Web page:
There are dedicated pages on the design and construction of each puzzle.
All electronic components are sourced from DigiKey.
The switches are mostly scavenged from old panels. The other switches are sourced from two small electronics shop that focus on makers, Kiwi-electronics and TinyTronics.
Since each puzzle has its own microcontroller, each puzzle has its own code (as reported in week 8). It leans strongly on the different types of inputs (as reported in week 10) and outputs (as reported in week 12).
Just as the PCB’s have generic parts for commuication and dedicated parts for the puzzle, the code also has generic parts for communication and dedicated parts for the puzzle. This is documented in the code.
The code is written using the native control registers of the attiny3216. THere are no 3rd party libraries used. This gives great flexibility, especially when writing the communication part. It also gives a very small code size. The largest code (for the Launch Sequence) fits easily in an attiny412.
This is an interesting avenue to research, using an attiny412 (because I can) and a PCA9555D i2c port expander…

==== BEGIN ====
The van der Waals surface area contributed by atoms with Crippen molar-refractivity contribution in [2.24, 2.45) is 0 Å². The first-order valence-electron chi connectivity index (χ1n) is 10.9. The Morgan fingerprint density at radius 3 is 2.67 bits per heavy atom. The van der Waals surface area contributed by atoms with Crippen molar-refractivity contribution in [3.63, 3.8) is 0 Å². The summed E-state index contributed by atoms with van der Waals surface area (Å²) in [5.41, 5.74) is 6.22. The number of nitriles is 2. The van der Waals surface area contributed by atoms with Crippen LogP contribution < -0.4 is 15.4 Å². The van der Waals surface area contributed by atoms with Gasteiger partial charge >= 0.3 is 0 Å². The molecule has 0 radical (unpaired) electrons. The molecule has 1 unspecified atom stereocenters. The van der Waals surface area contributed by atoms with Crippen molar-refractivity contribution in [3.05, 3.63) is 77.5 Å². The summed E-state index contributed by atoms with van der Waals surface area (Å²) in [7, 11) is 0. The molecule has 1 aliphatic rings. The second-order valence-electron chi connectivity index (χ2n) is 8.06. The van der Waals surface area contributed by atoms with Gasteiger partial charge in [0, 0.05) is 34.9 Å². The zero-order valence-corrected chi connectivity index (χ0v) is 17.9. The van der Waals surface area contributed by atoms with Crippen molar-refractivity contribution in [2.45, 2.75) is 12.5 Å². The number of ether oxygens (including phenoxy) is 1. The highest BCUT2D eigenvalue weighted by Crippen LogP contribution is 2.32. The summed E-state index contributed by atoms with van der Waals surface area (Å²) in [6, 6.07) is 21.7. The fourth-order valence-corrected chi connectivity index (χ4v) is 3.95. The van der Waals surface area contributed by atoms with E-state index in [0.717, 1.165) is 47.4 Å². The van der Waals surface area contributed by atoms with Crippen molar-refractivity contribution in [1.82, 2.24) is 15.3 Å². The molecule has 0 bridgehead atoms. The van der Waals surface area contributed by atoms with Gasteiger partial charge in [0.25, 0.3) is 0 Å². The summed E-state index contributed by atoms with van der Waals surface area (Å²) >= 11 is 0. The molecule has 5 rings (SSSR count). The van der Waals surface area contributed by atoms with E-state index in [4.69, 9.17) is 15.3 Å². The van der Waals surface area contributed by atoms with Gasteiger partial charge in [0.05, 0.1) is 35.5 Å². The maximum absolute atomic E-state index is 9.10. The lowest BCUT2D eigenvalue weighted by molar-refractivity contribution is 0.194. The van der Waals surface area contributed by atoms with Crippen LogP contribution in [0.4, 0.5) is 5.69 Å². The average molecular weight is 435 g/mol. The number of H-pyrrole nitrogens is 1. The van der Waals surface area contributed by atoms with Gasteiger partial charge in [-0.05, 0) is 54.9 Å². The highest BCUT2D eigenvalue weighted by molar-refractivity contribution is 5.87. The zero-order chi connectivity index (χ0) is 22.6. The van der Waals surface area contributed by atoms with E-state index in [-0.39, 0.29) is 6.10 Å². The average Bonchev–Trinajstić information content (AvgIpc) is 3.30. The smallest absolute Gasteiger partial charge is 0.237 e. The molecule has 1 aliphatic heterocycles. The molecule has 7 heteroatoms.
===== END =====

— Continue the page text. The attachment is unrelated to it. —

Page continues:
The code for the puzzles is included on the dedicated puzzle pages.
The central controller needs to communicate with the individual puzzles.
This is done using an RS485 network. The attiny’s have a special RS485 mode, where the microprocessor switches the RS845 tranceiver in send- or receive-mode, depending on wether it has to send or receive data. One of the pins is marked XDIR in the datasheet and can be set to this function using a control register. Unfortunately I discovered this after I had created the PCB’s and I had selected a different pin for this function. Now I have to solve this in software.
The protocol uses the special 9-bit MPCM mode of the attiny microcontroller (as reported in week 13). The hardware of the attiny will detect if the received frame is an address or data and if it is not addressed, completely ignore the data. This will not generate any interrupt for the microcontroller that will continue its program if no data has passed on the wire.
Solving the puzzle will lead you to the treasure. This has not been implemented yet.